Aussies lag in pre- school­ers

Townsville Bulletin - - NEWS - CHRISTIE ANDERSON christie. anderson@ news. com. au

CROCODILE pop­u­la­tions in Queens­land have been ris­ing since the 1970s, plac­ing more peo­ple in di­rect con­flict with the dan­ger­ous rep­tiles.

A new study by a Depart­ment of En­vi­ron­ment and Her­itage Pro­tec­tion sci­en­tist has, for the first time, ac­knowl­edged that crocodile num­bers across the state are in­creas­ing, with the rate of at­tacks from the preda­tors grow­ing at an av­er­age of 1.3 per year since 1996.

The study, by the depart­ment’s northern wildlife op­er­a­tions man­ager Dr Matt Brien, is to be pub­lished by the CSIRO in com­ing months.

The pa­per, which ex­am­ines pat­terns of hu­man- crocodile con­flict in Queens­land be­tween 1971- 2015, says the man­age­ment of salt­wa­ter croc­o­diles through tar­geted re­movals around areas of higher hu­man habi­ta­tion is es­sen­tial for pub­lic safety.

An EHP spokesman said the re­sults of a three- year sur­vey of crocodile pop­u­la­tions would not be re­leased un­til the project was com­pleted.

“So far the spe­cial­ist teams of wildlife of­fi­cers have com­pleted a sweep of the pop­u­lated east coast in the first leg of the sur­vey with the Nor­man and Staaten rivers in the Gulf the most re­cent to be mon­i­tored,” the spokesman said.

DANIEL BATEMAN AUS­TRALIA’S en­rol­ment rate in early child­hood ed­u­ca­tion is lag­ging on a global stage.

An in­ter­na­tional re­port found that about 70 per cent of Australian three- year- olds were in for­mal child­care in 2014.

That is well be­low rates in France, Ger­many, Den­mark, Bel­gium, Nor­way, Ice­land and Swe­den, which have en­rol­ments above 90 per cent.

The Or­gan­i­sa­tion for Eco­nomic Co- op­er­a­tion and De­vel­op­ment re­port also found that 15- year- olds who at­tended more than one year of early child­hood ed­u­ca­tion sig­nif­i­cantly out­per­formed stu­dents who did not. MORE than $ 63 mil­lion worth of construction is un­der way at North Shore as the rapid growth in Townsville’s north con­tin­ues.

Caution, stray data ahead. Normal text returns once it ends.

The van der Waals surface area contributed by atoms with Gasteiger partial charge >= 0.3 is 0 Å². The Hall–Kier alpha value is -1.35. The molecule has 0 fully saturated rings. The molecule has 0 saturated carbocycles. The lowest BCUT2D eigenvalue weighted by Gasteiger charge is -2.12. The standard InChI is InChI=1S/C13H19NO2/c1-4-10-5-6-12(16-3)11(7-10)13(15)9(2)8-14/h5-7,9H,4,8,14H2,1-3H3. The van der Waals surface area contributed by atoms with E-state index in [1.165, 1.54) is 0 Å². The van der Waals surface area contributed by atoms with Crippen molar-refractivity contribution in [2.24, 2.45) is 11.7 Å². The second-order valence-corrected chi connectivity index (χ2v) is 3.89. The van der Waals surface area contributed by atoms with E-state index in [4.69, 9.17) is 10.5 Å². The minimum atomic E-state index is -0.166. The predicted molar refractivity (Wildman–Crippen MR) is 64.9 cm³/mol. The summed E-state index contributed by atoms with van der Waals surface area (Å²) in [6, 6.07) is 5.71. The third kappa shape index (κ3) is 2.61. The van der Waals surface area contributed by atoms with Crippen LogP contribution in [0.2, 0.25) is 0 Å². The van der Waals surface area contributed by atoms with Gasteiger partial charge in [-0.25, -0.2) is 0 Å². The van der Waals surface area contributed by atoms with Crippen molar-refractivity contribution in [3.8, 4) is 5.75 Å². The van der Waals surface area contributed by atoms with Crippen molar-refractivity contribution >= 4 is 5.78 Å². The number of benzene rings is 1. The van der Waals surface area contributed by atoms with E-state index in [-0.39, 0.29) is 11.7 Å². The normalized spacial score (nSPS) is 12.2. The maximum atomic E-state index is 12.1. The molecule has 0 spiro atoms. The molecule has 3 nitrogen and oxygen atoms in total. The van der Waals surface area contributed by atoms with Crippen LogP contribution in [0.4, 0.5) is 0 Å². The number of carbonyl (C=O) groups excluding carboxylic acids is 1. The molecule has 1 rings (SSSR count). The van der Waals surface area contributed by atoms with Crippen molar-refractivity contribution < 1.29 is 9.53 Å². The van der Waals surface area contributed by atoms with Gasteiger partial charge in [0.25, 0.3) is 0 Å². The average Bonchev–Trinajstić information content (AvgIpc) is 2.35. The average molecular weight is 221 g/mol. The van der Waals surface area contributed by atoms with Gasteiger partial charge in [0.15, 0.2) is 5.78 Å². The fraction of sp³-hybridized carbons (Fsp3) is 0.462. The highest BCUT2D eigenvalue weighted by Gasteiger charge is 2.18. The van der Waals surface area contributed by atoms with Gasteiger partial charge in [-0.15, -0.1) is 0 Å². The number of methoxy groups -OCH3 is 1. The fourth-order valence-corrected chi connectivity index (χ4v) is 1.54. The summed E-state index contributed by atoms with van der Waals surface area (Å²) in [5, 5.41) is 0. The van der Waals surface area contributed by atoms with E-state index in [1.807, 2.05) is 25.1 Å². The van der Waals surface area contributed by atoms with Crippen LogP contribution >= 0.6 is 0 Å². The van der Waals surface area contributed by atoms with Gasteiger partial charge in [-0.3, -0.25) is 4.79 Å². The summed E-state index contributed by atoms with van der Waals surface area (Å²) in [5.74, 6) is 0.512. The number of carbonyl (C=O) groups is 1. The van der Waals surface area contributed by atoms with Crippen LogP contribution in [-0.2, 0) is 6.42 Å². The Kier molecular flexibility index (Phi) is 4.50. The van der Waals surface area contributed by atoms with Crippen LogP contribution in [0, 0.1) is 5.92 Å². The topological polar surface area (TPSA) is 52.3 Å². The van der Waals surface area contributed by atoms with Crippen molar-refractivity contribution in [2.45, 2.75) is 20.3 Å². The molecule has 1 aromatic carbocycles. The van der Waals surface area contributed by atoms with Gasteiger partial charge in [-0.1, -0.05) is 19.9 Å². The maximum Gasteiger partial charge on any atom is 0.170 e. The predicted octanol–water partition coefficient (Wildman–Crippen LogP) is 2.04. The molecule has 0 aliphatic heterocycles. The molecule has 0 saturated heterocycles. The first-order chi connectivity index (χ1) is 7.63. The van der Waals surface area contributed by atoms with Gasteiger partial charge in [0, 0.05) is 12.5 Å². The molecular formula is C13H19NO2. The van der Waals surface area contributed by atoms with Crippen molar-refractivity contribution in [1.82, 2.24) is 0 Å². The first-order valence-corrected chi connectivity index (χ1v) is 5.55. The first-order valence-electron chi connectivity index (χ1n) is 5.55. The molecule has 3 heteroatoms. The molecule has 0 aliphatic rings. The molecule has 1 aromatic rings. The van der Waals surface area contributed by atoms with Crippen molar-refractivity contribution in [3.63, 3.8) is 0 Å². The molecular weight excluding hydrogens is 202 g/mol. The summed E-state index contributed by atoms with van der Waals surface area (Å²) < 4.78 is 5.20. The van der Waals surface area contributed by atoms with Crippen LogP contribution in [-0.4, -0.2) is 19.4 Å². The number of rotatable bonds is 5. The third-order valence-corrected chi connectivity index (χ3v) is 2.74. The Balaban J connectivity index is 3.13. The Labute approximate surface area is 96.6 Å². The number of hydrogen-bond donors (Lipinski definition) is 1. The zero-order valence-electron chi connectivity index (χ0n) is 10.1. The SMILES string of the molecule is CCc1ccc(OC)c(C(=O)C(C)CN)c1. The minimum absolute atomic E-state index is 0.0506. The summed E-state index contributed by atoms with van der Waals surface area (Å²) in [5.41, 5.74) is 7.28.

A new $ 40 mil­lion state pri­mary school, about 60 homes and site works for Stock­land’s lat­est dis­play vil­lage are un­der construction.

North Shore project di­rec­tor An­drew As­torquia said the projects were cre­at­ing hun­dreds of lo­cal jobs.

“Since our launch in 2008, there has been a huge in­vest­ment in the com­mu­nity in­clud­ing a shop­ping cen­tre, roads, com­mu­nity build­ings, schools, kilo­me­tres of bike paths, play­grounds, parks and four dis­play vil­lages,” he said.

“It re­ally is a hub of ac­tiv­ity out here at the mo­ment with trades from just about ev­ery dis­ci­pline work­ing. It shows the re­silience of a city and the im­por­tance of cre­at­ing com­mu­ni­ties that are well planned to con­tinue to at­tract fam­i­lies through liv­abil­ity and life­style.”

North Shore has grown sig­nif­i­cantly since it was launched with about 5500 peo­ple now liv­ing in the mas­ter­planned com­mu­nity.

The com­mu­nity has kick­started a range of res­i­den­tial and com­mer­cial de­vel­op­ments such as the Northern Beaches Leisure Cen­tre, Bun­nings open­ing a new store and Stock­land Shop­ping Cen­tre.

Most re­cently, Ar­care opened its $ 20 mil­lion aged care fa­cil­ity while there are also plans for a tav­ern.

Townsville City Coun­cil di­vi­sional coun­cil­lor Paul Ja­cob said the growth had been helped by fam­i­lies flock­ing to the northern beaches for the great life­style the area of­fered.

“I think it’s re­ally good to see the growth in the northern beaches area … and coun­cil has plans for a youth ac­ti­va­tion hub,” he said.

“It is one of the ma­jor growth areas of Townsville and hav­ing fa­cil­i­ties like a school will fur­ther aid that pop­u­la­tion growth.

“It has an at­mos­phere of a fam­ily area and it’s nice and close to the beach while one of the other driv­ing forces of the area is you can now get straight on the Ring Road and go to three ma­jor em­ploy­ers, be­ing the univer­sity, de­fence bar­racks and hos­pi­tal which makes it just that more at­trac­tive to peo­ple.”

Pic­ture: ZAK SIMMONDS

NORTH SHORE PROJECT DI­REC­TOR AN­DREW AS­TORQUIA GROWTH HOTSPOT: Depart­ment of Ed­u­ca­tion su­perinden­tant Rea­gan Paine, North Shore project di­rec­tor An­drew As­torquia, Mendi Con­struc­tions man­ag­ing di­rec­tor Jeff Doyle and CPB Con­trac­tors project di­rec­tor Marcelo Di Bella at the Bur­dell school site.

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